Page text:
Recently, a close friend underwent the Social Security obstacle-course-dance of having her name legally changed to include her husband’s surname. While texting me from the waiting room, she remarked that the act of changing her last name left her with a somewhat unidentifiable feeling, difficult to pin-point or describe. She wasn’t sad. She wasn’t hesitant. She just felt funny. It was an emotion that even the wedding itself—that tumultuous moment of vows, bells, and bows—did not evoke. Hearing her remark, I had to admit it was true. For me, the legal name change was a moment of excitement, exhilaration, and some sadness.
Talking to my friend made me ask myself: Why did I choose to change my name?
In the past, a woman changing her name after marriage was a foregone conclusion. It was expected. The woman, in a sense, “belonged” to her husband; her identity was subsumed by his identity. But over time, that notion has become outdated and the choice to keep or change one’s name in marriage has become just that: a choice.
So, why did I choose to change my name? Believe it or not, I’ve had several people ask me this question, some with genuine curiosity, others with flinty-eyed scorn at my apparent subservience to tradition. Their cocked eyebrows demand “How can you call yourself a feminist yet possess a man’s name?” Since talking to my recently married friend, I decided to take a moment, sit down, and really ponder, once again, my reasoning for choosing the last name change. Believe it or not, it was a decision I weighed very heavily, and today, I want to share my reasons with you.
1. I didn’t have any professional titles or higher degrees. This point is pretty straight-forward. Although I do plan to someday attain my doctorate degree, I don’t have it yet, so I didn’t have to worry about my new name not matching the name under which I received that major milestone. Had I been a doctor or an honorary something-or-other, I probably would have kept my original last name if for no other reason than to avoid the hassle!
2. Hyphenation sounded odd. I strongly considered this alternative. However, “Abigail Claire Black-Hobbs” was just too many single-syllable words strung together. It required a lot of breath to speak and seemed like a tacked on string of descriptors. The name felt disjointed and, to be honest, I just didn’t like the flow.
3. I love my husband. Now let me start off by clarifying that I by no means am implying that women who choose NOT to change their names love their husbands any less than I love mine. Not at all. Here’s what I am attempting to say: I believe that an important foundation to a strong, lasting love is to love your partner more than you love yourself. This statement is, and should be, true for both partners. I’m proud of my husband. He is an amazing, strong, brilliant, confident, and conscientious man. He and I truly see each other as partners in life. He doesn’t lord himself over me or exercise some supremacy of manhood. No. “Obey” and “summit” were not written in our vows. Respect, however, was. He respects me, and I respect him. I love his name because it’s a part of who he is, a part of his identity. As his partner, I don’t mind being called by his name, because I’m proud to know him and be a part of his family. He is mine, and I am his. To me, our names are a physical and legal representation of that bond. Moreover, I believe this sentiment can go both ways; if the gent wants to take the lady’s name, why not? Likewise with two wives, or two husbands: It’s a personal decision for any couple.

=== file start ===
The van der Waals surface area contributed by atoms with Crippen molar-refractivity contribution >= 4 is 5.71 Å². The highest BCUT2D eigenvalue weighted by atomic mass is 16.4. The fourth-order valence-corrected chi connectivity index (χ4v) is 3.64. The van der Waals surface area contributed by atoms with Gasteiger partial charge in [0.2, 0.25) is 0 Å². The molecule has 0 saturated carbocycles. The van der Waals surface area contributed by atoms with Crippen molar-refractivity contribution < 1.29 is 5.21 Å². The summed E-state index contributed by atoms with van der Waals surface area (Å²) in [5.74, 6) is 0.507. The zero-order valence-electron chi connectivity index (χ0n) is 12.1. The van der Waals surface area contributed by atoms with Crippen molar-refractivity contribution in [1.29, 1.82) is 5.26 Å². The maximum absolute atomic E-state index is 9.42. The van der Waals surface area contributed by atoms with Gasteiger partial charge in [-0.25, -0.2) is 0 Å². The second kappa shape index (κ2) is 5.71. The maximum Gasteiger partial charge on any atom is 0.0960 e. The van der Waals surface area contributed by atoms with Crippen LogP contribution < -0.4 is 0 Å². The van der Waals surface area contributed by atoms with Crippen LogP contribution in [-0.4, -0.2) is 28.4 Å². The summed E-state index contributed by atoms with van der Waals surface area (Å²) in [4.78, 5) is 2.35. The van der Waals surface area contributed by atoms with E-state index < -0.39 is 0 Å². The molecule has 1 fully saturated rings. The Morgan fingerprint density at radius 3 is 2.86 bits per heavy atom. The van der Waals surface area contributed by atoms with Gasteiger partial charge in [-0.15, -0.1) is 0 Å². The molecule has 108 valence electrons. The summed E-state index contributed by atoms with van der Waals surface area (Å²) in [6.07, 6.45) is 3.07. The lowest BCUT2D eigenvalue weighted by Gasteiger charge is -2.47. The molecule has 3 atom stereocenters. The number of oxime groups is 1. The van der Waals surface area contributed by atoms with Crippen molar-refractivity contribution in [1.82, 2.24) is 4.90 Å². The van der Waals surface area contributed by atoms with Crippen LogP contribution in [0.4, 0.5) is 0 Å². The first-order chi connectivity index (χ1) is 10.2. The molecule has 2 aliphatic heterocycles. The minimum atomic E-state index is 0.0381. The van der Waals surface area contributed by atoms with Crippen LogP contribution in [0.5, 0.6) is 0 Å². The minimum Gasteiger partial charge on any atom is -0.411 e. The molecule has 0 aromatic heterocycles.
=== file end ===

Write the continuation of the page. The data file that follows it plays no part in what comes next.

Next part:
4. It was a new chapter, a new beginning, a new me. I didn’t view dropping “Black” as a loss of identity or self. Instead, I saw it as an acknowledgement of the monumental life decision and vows I had made, a new door to open, a new path to take, a new facet of my ever-changing identity.
All that being said, I strongly believe that every woman should make this decision for herself. My reasons are not anyone else’s reasons. They’re my own. Changing your name is a big decision and you forever change your legal identity. I would be lying to you if I said the fact that “Abigail Black” —the name that now only exists on old papers and in memory—didn’t make feel nostalgic and somewhat sad on occasion. Yet, at the same time, I love who I was, am, and will become. And there’s no knowing what twists, turns, and bumps the road ahead will bring, regardless of my last name.
Abigail Hobbs is a Maryland-based writer, painter, and graduate student. When she isn’t studying educational theory and binge-drinking black coffee, she pens content for her personal blog Amp & Abi. Her creative-nonfiction writing typically focuses on women—grandmothers, mothers, sisters, daughters—and their uniquely female or universally human experiences.